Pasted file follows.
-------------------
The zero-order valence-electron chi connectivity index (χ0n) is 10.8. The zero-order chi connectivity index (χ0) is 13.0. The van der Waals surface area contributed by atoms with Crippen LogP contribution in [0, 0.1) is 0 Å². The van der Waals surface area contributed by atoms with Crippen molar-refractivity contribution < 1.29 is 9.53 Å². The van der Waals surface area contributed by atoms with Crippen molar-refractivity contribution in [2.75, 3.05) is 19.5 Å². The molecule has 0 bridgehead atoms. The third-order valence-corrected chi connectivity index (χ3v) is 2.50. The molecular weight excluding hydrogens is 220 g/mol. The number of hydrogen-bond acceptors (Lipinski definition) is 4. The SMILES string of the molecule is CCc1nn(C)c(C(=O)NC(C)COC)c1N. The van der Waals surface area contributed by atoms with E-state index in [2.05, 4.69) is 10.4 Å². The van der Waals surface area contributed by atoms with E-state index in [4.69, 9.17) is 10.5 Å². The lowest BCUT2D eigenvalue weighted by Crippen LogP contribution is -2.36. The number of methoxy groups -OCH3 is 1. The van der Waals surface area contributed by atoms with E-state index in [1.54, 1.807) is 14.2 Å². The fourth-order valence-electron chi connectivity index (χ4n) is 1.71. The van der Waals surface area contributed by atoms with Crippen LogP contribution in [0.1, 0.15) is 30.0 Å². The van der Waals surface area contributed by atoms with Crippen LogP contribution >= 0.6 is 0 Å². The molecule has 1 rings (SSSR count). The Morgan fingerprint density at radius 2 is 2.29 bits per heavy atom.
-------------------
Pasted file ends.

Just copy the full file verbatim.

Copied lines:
The zero-order valence-electron chi connectivity index (χ0n) is 10.8. The zero-order chi connectivity index (χ0) is 13.0. The van der Waals surface area contributed by atoms with Crippen LogP contribution in [0, 0.1) is 0 Å². The van der Waals surface area contributed by atoms with Crippen molar-refractivity contribution < 1.29 is 9.53 Å². The van der Waals surface area contributed by atoms with Crippen molar-refractivity contribution in [2.75, 3.05) is 19.5 Å². The molecule has 0 bridgehead atoms. The third-order valence-corrected chi connectivity index (χ3v) is 2.50. The molecular weight excluding hydrogens is 220 g/mol. The number of hydrogen-bond acceptors (Lipinski definition) is 4. The SMILES string of the molecule is CCc1nn(C)c(C(=O)NC(C)COC)c1N. The van der Waals surface area contributed by atoms with E-state index in [2.05, 4.69) is 10.4 Å². The van der Waals surface area contributed by atoms with E-state index in [4.69, 9.17) is 10.5 Å². The lowest BCUT2D eigenvalue weighted by Crippen LogP contribution is -2.36. The number of methoxy groups -OCH3 is 1. The van der Waals surface area contributed by atoms with E-state index in [1.54, 1.807) is 14.2 Å². The fourth-order valence-electron chi connectivity index (χ4n) is 1.71. The van der Waals surface area contributed by atoms with Crippen LogP contribution in [0.1, 0.15) is 30.0 Å². The van der Waals surface area contributed by atoms with Crippen LogP contribution >= 0.6 is 0 Å². The molecule has 1 rings (SSSR count). The Morgan fingerprint density at radius 2 is 2.29 bits per heavy atom.